[Sca-cooks] OOP: Tentative Lunar New Year Menu

Phil Troy / G. Tacitus Adamantius adamantius1 at verizon.net
Tue Jan 20 18:54:31 PST 2009

On Jan 20, 2009, at 7:47 PM, ranvaig at columbus.rr.com wrote:

>> To my understanding from a friend who is learning to be Buddhist,  
>> that
>> vegetarian meals are to be eaten in the first five days of the new  
>> year for
>> cleansing. No meat, fish, or poultry. Buddha's Delight is  
>> recommended for
>> those first 5 days. So I am assuming that maybe the added  
>> scallions, shrimp
>> and oyster sauce is a newer form under the name and possibly made for
>> everyday restaurant meals and not for a meal during one of 5 days  
>> after the
>> new year for a traditional Buddhist.
> I suspect this means that Adamantius and his family aren't Buddhist  
> and don't keep Buddhist rules, but was interested in why they kept  
> the name, when they add the seafood items.

My wife's family aren't practicing Buddhists. They're actually  
Presbyterians (which makes for some interesting dinner-table  
conversation right there, I can assure you, with the rude Catholic at  
the end of the table poking fun at Calvin and Knox, etc.) who, like  
most converted Chinese, have not given up their Taoist and Buddhist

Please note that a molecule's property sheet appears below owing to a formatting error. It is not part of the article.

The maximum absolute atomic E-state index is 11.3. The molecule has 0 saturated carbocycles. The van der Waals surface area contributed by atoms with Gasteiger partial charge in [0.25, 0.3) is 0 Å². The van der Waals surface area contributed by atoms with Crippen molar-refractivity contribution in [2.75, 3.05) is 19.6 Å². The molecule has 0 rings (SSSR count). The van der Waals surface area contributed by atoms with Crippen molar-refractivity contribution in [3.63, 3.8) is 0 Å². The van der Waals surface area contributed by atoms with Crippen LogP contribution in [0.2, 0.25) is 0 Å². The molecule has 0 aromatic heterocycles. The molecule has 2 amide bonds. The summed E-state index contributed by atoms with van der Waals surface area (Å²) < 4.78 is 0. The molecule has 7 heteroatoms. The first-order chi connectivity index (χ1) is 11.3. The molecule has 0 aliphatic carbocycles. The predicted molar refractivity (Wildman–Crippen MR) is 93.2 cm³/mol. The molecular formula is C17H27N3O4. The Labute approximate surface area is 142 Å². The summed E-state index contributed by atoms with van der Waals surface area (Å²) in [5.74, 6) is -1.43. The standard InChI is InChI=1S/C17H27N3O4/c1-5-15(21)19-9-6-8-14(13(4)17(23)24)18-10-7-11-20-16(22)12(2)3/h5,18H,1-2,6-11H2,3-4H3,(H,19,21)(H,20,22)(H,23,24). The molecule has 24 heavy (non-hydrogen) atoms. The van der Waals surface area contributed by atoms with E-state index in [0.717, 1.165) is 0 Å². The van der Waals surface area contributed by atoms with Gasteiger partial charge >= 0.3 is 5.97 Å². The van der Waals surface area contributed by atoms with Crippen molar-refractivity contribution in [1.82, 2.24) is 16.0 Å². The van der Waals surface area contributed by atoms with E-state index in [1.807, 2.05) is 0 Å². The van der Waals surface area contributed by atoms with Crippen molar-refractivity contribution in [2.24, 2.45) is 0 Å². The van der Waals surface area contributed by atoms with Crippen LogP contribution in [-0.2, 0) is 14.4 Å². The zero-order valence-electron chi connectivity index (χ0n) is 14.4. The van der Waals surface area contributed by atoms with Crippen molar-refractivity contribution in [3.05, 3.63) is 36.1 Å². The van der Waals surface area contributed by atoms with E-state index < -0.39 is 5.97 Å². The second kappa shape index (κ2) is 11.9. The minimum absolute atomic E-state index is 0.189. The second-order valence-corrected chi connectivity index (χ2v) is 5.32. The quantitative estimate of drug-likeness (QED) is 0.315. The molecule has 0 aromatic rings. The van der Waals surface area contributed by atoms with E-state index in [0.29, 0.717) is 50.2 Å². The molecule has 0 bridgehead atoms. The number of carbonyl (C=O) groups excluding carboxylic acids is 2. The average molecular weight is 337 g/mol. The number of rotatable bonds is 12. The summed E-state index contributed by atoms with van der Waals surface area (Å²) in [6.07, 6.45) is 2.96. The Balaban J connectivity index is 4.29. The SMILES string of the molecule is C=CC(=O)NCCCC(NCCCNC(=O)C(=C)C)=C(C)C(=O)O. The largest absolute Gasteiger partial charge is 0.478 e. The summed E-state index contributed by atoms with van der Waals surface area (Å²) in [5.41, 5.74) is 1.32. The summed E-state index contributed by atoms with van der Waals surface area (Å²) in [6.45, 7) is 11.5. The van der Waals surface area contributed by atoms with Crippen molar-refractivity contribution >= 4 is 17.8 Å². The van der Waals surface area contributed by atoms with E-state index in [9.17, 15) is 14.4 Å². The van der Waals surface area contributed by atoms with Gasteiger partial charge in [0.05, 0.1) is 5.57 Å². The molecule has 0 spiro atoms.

traditions, especially those which don't conflict with the Christian  

However, as it happens, just to show that it isn't just medieval  
Christians and Jews who get to argue about what they may or may not  
eat and whether that disqualifies you from membership in a given  
faith, here's a quote from the Buddha his ownself on the subject of  
meat and fish being eaten by Buddhist monks:


According to that source, they're not barred from eating meat or fish;  
they're primarily barred from killing meat or fish, or eating meat or  
fish that has been specifically killed for their benefit.

As far as I can tell, therefore, going to the butcher shop and buying,  
cooking and eating a steak is out, but one could argue that since  
dried seafood is a storehouse item not specifically killed for the  
monks to eat (the whole point of drying it being to extend its shelf- 
life and therefore broaden its versatility). Essentially, a piece of  
fresh meat from the butcher shop is a murdered animal, while dried  
shrimp, oysters, and scallops, are more like inert storehouse grocery  

I'm not saying this interpretation is logically unassailable, mind  
you, but it's not up to me, is it? I'm just reporting that the  
attitude is out there, and having lived all my life with Catholics who  
bent the rules about meat a bit during Lent, and with Jews who were  
not always fully observant of the rules for Kashrut, this doesn't come  
as a big surprise to me.

And the Jai really is much better, even with a little oyster sauce.  
Which, by the way, turns up frequently in a lot of Chinese vegetarian  
cooking, in spite of its animal base.



"Most men worry about their own bellies, and other people's souls,  
when we all ought to worry about our own souls, and other people's  
			-- Rabbi Israel Salanter

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